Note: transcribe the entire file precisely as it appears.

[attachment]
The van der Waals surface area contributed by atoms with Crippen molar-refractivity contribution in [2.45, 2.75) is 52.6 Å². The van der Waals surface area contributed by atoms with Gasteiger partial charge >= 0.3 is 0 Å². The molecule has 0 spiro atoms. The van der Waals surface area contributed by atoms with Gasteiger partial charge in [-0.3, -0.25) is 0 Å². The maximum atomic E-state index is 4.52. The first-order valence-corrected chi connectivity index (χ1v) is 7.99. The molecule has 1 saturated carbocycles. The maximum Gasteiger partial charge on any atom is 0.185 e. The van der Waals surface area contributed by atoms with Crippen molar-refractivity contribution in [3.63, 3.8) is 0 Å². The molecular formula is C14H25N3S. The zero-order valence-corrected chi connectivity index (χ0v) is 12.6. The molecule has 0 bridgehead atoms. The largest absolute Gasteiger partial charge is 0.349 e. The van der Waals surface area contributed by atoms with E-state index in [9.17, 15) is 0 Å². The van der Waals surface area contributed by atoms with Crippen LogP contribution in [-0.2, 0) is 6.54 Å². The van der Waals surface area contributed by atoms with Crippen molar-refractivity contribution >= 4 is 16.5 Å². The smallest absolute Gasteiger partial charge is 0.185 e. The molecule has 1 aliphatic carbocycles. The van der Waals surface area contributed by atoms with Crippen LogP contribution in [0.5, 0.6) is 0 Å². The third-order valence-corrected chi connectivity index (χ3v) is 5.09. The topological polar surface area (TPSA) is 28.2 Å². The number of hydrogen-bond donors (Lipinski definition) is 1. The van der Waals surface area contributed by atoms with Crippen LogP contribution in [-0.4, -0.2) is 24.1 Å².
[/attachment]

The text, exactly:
The van der Waals surface area contributed by atoms with Crippen molar-refractivity contribution in [2.45, 2.75) is 52.6 Å². The van der Waals surface area contributed by atoms with Gasteiger partial charge >= 0.3 is 0 Å². The molecule has 0 spiro atoms. The van der Waals surface area contributed by atoms with Gasteiger partial charge in [-0.3, -0.25) is 0 Å². The maximum atomic E-state index is 4.52. The first-order valence-corrected chi connectivity index (χ1v) is 7.99. The molecule has 1 saturated carbocycles. The maximum Gasteiger partial charge on any atom is 0.185 e. The van der Waals surface area contributed by atoms with Crippen molar-refractivity contribution in [3.63, 3.8) is 0 Å². The molecular formula is C14H25N3S. The zero-order valence-corrected chi connectivity index (χ0v) is 12.6. The molecule has 0 bridgehead atoms. The largest absolute Gasteiger partial charge is 0.349 e. The van der Waals surface area contributed by atoms with E-state index in [9.17, 15) is 0 Å². The van der Waals surface area contributed by atoms with Crippen LogP contribution in [-0.2, 0) is 6.54 Å². The van der Waals surface area contributed by atoms with Crippen molar-refractivity contribution >= 4 is 16.5 Å². The smallest absolute Gasteiger partial charge is 0.185 e. The molecule has 1 aliphatic carbocycles. The van der Waals surface area contributed by atoms with Crippen LogP contribution in [0.5, 0.6) is 0 Å². The third-order valence-corrected chi connectivity index (χ3v) is 5.09. The topological polar surface area (TPSA) is 28.2 Å². The number of hydrogen-bond donors (Lipinski definition) is 1. The van der Waals surface area contributed by atoms with Crippen LogP contribution in [-0.4, -0.2) is 24.1 Å².